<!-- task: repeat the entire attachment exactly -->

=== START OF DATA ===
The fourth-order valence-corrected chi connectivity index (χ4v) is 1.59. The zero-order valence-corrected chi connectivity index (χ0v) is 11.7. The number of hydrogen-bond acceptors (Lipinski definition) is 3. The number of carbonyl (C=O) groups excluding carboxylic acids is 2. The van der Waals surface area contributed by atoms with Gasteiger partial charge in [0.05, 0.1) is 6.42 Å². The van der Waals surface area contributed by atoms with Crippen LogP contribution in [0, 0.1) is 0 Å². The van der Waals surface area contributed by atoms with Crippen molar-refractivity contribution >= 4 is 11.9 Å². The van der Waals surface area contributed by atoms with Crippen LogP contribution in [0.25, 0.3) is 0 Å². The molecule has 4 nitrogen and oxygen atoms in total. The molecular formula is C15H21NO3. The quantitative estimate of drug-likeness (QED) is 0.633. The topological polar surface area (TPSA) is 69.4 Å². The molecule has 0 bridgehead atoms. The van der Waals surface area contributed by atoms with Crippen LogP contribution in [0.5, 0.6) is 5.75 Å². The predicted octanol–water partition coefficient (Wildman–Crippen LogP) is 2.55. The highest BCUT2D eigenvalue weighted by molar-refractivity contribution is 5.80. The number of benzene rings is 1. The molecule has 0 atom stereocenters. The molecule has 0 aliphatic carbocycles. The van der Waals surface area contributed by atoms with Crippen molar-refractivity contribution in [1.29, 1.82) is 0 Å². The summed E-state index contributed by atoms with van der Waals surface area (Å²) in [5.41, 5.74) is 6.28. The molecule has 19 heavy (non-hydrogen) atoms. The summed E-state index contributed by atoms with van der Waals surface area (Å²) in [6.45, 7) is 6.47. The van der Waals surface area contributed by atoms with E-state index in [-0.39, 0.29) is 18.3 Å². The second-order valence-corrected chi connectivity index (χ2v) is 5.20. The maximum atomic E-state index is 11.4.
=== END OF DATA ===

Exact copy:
The fourth-order valence-corrected chi connectivity index (χ4v) is 1.59. The zero-order valence-corrected chi connectivity index (χ0v) is 11.7. The number of hydrogen-bond acceptors (Lipinski definition) is 3. The number of carbonyl (C=O) groups excluding carboxylic acids is 2. The van der Waals surface area contributed by atoms with Gasteiger partial charge in [0.05, 0.1) is 6.42 Å². The van der Waals surface area contributed by atoms with Crippen LogP contribution in [0, 0.1) is 0 Å². The van der Waals surface area contributed by atoms with Crippen molar-refractivity contribution >= 4 is 11.9 Å². The van der Waals surface area contributed by atoms with Crippen LogP contribution in [0.25, 0.3) is 0 Å². The molecule has 4 nitrogen and oxygen atoms in total. The molecular formula is C15H21NO3. The quantitative estimate of drug-likeness (QED) is 0.633. The topological polar surface area (TPSA) is 69.4 Å². The molecule has 0 bridgehead atoms. The van der Waals surface area contributed by atoms with Crippen LogP contribution in [0.5, 0.6) is 5.75 Å². The predicted octanol–water partition coefficient (Wildman–Crippen LogP) is 2.55. The highest BCUT2D eigenvalue weighted by molar-refractivity contribution is 5.80. The number of benzene rings is 1. The molecule has 0 atom stereocenters. The molecule has 0 aliphatic carbocycles. The van der Waals surface area contributed by atoms with Crippen molar-refractivity contribution in [1.29, 1.82) is 0 Å². The summed E-state index contributed by atoms with van der Waals surface area (Å²) in [5.41, 5.74) is 6.28. The molecule has 19 heavy (non-hydrogen) atoms. The summed E-state index contributed by atoms with van der Waals surface area (Å²) in [6.45, 7) is 6.47. The van der Waals surface area contributed by atoms with E-state index in [-0.39, 0.29) is 18.3 Å². The second-order valence-corrected chi connectivity index (χ2v) is 5.20. The maximum atomic E-state index is 11.4.